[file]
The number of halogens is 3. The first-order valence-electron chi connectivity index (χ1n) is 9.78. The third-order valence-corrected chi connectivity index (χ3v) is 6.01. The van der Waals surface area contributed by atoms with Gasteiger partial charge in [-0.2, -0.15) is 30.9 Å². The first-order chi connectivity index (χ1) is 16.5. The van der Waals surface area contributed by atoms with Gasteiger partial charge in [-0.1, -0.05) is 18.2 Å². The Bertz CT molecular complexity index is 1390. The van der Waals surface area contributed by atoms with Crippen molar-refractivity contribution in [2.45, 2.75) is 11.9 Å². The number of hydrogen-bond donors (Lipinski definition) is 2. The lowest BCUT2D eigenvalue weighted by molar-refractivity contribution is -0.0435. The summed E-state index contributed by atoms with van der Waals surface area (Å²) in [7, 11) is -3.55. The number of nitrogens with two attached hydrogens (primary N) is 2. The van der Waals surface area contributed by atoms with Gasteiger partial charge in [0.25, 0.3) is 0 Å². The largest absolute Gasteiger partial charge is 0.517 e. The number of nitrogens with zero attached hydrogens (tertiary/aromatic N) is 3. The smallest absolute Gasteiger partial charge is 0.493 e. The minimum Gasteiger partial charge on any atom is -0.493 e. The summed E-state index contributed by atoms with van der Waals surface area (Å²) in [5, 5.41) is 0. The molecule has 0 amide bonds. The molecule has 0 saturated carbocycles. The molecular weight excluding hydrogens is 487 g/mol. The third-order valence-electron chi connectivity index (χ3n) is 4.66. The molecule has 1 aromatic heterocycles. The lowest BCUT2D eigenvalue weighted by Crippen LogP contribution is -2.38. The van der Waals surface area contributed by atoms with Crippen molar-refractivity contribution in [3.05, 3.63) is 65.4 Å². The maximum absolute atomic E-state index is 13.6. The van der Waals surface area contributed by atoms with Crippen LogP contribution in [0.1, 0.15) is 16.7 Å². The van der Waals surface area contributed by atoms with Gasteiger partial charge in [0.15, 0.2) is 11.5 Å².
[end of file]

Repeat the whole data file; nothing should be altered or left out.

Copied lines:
The number of halogens is 3. The first-order valence-electron chi connectivity index (χ1n) is 9.78. The third-order valence-corrected chi connectivity index (χ3v) is 6.01. The van der Waals surface area contributed by atoms with Gasteiger partial charge in [-0.2, -0.15) is 30.9 Å². The first-order chi connectivity index (χ1) is 16.5. The van der Waals surface area contributed by atoms with Gasteiger partial charge in [-0.1, -0.05) is 18.2 Å². The Bertz CT molecular complexity index is 1390. The van der Waals surface area contributed by atoms with Crippen molar-refractivity contribution in [2.45, 2.75) is 11.9 Å². The number of hydrogen-bond donors (Lipinski definition) is 2. The lowest BCUT2D eigenvalue weighted by molar-refractivity contribution is -0.0435. The summed E-state index contributed by atoms with van der Waals surface area (Å²) in [7, 11) is -3.55. The number of nitrogens with two attached hydrogens (primary N) is 2. The van der Waals surface area contributed by atoms with Gasteiger partial charge in [0.25, 0.3) is 0 Å². The largest absolute Gasteiger partial charge is 0.517 e. The number of nitrogens with zero attached hydrogens (tertiary/aromatic N) is 3. The smallest absolute Gasteiger partial charge is 0.493 e. The minimum Gasteiger partial charge on any atom is -0.493 e. The summed E-state index contributed by atoms with van der Waals surface area (Å²) in [5, 5.41) is 0. The molecule has 0 amide bonds. The molecule has 0 saturated carbocycles. The molecular weight excluding hydrogens is 487 g/mol. The third-order valence-electron chi connectivity index (χ3n) is 4.66. The molecule has 1 aromatic heterocycles. The lowest BCUT2D eigenvalue weighted by Crippen LogP contribution is -2.38. The van der Waals surface area contributed by atoms with Crippen molar-refractivity contribution in [3.05, 3.63) is 65.4 Å². The maximum absolute atomic E-state index is 13.6. The van der Waals surface area contributed by atoms with Crippen LogP contribution in [0.1, 0.15) is 16.7 Å². The van der Waals surface area contributed by atoms with Gasteiger partial charge in [0.15, 0.2) is 11.5 Å².